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Francis Peak

Wasatch National Forest

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Farmington, Utah

Revised 01 Feb 2024

Location

N41º 1' 39,03" W111º 50' 17.70"

41.0275, -111.8383

Elev 9154' / 2799m

Ratings & Skills

UPSHPA H3 / P3 (H2/P2 w/instr)

High Altitude, Foot Launch

Radio Comm

Primary . . . . . . . .  447.800

Alternate . . . . . . . . 447-8.25

Emergency . . . . . . 146.560

Access

2WD when dry. Twelve-mile well-maintained dirt service road. Watch for snow fields across roadway thru June. Switchbacks and steep dropoffs.

Known Hazards

Severe rotor likely with north or south flow over ridges. Midday thermic turbulence and strong, shifting upper level winds. Located beneath KSLC Class B airspace.

Site Sensitivites

Launch and road to launch on National Forest land. LZ's are either private property or public school grounds. Do not use Knowlton School LZ during normal school hours. Hess LZ requires prior permission from landowner for each landing. Use caution for construction on pasture south of Hess LZ.

Attention All Users: Francis Peak is a challenging, high-altitude mountain-thermal site. No pilot should fly at this site who is not a current USHPA and UHGPGA member holding the minimum USHPA ratings and skills indicated. Visiting and first-time users should obtain a detailed in-person pre-flight briefing from a local UHGPGA member-pilot with recent flying experience at this site. This briefing should take place at the launch site on the day of the flight. Pilots should also familiarize themselves with the known hazards and site sensitivities described in this guide. As pilot-in-command, you alone are responsible for assessing your fitness for flight, the airworthiness of your glider and equipment, the suitability of the current conditions for launch and recovery, and for continuously monitoring glider position and performance to ensure a safe landing at an approved landing zone. If in doubt, do not launch.

Road Conditions
The FAA and National Guard operate remote radar facilities at Francis Peak, so the road to the top is well-maintained. Even so, the Forest Service closes the road during snow season, with a locked gate at the half-mile point. Expect a dozen or so abrupt switchbacks and some moderate grades. 2WD vehicles should not attempt to cross snow fields, which may lay across the roadway as late as June. The 12-mile drive to the summit takes about 45 minutes, and you'll gain five thousand feet in elevation.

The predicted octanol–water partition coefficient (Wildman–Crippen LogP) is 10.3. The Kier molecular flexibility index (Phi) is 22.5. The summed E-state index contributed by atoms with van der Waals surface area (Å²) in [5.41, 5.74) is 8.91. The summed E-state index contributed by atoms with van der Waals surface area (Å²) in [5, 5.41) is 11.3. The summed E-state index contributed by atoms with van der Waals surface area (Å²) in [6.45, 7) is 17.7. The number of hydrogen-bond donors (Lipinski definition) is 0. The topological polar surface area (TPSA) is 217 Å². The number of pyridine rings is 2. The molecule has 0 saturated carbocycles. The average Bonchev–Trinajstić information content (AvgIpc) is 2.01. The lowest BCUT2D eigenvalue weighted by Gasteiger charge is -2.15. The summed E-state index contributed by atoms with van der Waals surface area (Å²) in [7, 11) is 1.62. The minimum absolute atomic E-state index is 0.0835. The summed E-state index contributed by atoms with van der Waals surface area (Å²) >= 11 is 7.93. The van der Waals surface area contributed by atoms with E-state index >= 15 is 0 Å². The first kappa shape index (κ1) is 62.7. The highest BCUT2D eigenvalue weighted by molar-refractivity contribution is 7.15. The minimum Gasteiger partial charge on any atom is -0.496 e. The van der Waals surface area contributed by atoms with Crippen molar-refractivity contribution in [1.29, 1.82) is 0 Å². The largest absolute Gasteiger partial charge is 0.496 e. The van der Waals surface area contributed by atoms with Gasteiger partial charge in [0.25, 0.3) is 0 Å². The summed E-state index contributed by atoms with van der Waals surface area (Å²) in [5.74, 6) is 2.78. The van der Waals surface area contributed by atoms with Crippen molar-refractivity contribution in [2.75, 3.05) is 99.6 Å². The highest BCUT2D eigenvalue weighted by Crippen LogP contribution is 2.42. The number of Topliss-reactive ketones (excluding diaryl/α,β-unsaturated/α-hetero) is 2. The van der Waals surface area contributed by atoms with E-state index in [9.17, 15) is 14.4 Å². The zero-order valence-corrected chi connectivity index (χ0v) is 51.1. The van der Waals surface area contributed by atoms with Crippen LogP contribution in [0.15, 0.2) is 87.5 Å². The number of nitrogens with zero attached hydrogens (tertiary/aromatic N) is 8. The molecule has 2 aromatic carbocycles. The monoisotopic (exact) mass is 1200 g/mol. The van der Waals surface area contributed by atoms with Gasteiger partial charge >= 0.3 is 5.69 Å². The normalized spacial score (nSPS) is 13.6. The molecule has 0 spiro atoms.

The Setup

The launch site is along the road 100 feet below the actual peak and its radar installation. There is room to park several vehicles on the east (upslope) side of the road. You will set up and launch from the west side, where the road curves around a natural bowl with unobstructed views all the way to the valley floor. There are no tie-downs in the setup area.

From the road the launch profile slopes gradually at first and then falls off to a slope of 63% for the first 300 feet. Look for light west to west-southwest winds coming off the Great Salt Lake. In stronger breezes, use caution for severe rotors in the lee behind the north-south ridgeline. Pilots report being blown back across the ridge towards Morgan Valley to the east.

In strong lift you will need to avoid climbing into Salt Lake International Airport's Class B airspace, which overlays the entire launch and landing zones beginning at 10,500' MSL. Commercial air traffic, as well as military aircraft from nearby Hill Air Force Base, operate at 11,000 feet and above in this area. Consider remaining below the tops of the radar domes.

Early hang glider pilots are reported to have taped fluorescent shop bulbs to their gliders to detect radar energy from the domes. Whether this was effective or not, the domes are active, and radar energy at close range poses potential health risks. Plan accordingly.

2024 Francis Peak Launch Detail.webp
The Landing Zone

The LZ complex, situated north of the Lagoon park along US 89 where it intersects Shepard Lane in Farmington, consists of two landing sites. A 2.75-acre athletic field at Knowlton School is the primary LZ for paragliders. Just south of this, a 12-acre east-west hayfield known as Hess Farm is the primary LZ for hang gliders.

The Knowlton School LZ is open and level, with firm well-drained turf and few obstructions. Tall stadium light poles surrounding the adjoining baseball fields are clearly marked on the LZ diagram. There are no tie-downs in this LZ. Do not use the Knowlton School LZ during normal school hours. Even after school hours, use caution for children on the fields.

The Hess Farm LZ, comprised of adjoining hayfields each approximately 1700 feet long east-to-west, is suitable for hang glider approaches and landings. A 50-foot tall abandoned grain silo sits in the eastern end of the property, but otherwise the fields are generally free of obstacles. Farm equipment, hay bales and livestock may be present. There are no tie-downs in this LZ. Prior permission from the landowner is required before each landing.

Note: Hess Farm borders an area of residential development. As of February 2024, the hayfields were still open and undeveloped but this could change. Thoroughly scout your intended LZ prior to launch.

2024 Francis Peak LZ Complex.webp

Paragliders arriving over the suburbs from Francis Peak should note the group of three rectangular reservoirs one mile due east of the LZ complex. Crossing the long center reservoir at or above 5160' MSL will allow a recreational paraglider flown at best glide speed in zero-wind, neutral-lift conditions to safely reach the LZ at an altitude of 300 feet. If in doubt, use the open bench area around the reservoirs as a bailout LZ. Hang gliders normally arrive above the Hess Farm LZ with altitude to spare.

2024 Francis Peak Profile View.webp
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